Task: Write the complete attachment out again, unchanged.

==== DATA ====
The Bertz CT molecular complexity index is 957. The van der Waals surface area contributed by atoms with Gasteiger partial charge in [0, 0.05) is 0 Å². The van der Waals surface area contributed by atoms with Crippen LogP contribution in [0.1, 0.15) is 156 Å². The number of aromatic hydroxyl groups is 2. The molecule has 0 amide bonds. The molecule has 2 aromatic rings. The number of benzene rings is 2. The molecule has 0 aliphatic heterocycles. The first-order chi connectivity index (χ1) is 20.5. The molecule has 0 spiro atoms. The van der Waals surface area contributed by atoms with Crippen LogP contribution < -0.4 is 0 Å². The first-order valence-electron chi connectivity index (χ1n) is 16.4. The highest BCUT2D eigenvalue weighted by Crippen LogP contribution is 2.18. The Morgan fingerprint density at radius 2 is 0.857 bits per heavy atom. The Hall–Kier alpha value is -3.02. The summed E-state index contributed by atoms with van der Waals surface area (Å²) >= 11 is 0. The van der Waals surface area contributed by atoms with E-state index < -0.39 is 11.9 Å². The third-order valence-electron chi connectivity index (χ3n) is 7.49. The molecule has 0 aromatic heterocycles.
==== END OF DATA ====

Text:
The Bertz CT molecular complexity index is 957. The van der Waals surface area contributed by atoms with Gasteiger partial charge in [0, 0.05) is 0 Å². The van der Waals surface area contributed by atoms with Crippen LogP contribution in [0.1, 0.15) is 156 Å². The number of aromatic hydroxyl groups is 2. The molecule has 0 amide bonds. The molecule has 2 aromatic rings. The number of benzene rings is 2. The molecule has 0 aliphatic heterocycles. The first-order chi connectivity index (χ1) is 20.5. The molecule has 0 spiro atoms. The van der Waals surface area contributed by atoms with Crippen LogP contribution < -0.4 is 0 Å². The first-order valence-electron chi connectivity index (χ1n) is 16.4. The highest BCUT2D eigenvalue weighted by Crippen LogP contribution is 2.18. The Morgan fingerprint density at radius 2 is 0.857 bits per heavy atom. The Hall–Kier alpha value is -3.02. The summed E-state index contributed by atoms with van der Waals surface area (Å²) >= 11 is 0. The van der Waals surface area contributed by atoms with E-state index < -0.39 is 11.9 Å². The third-order valence-electron chi connectivity index (χ3n) is 7.49. The molecule has 0 aromatic heterocycles.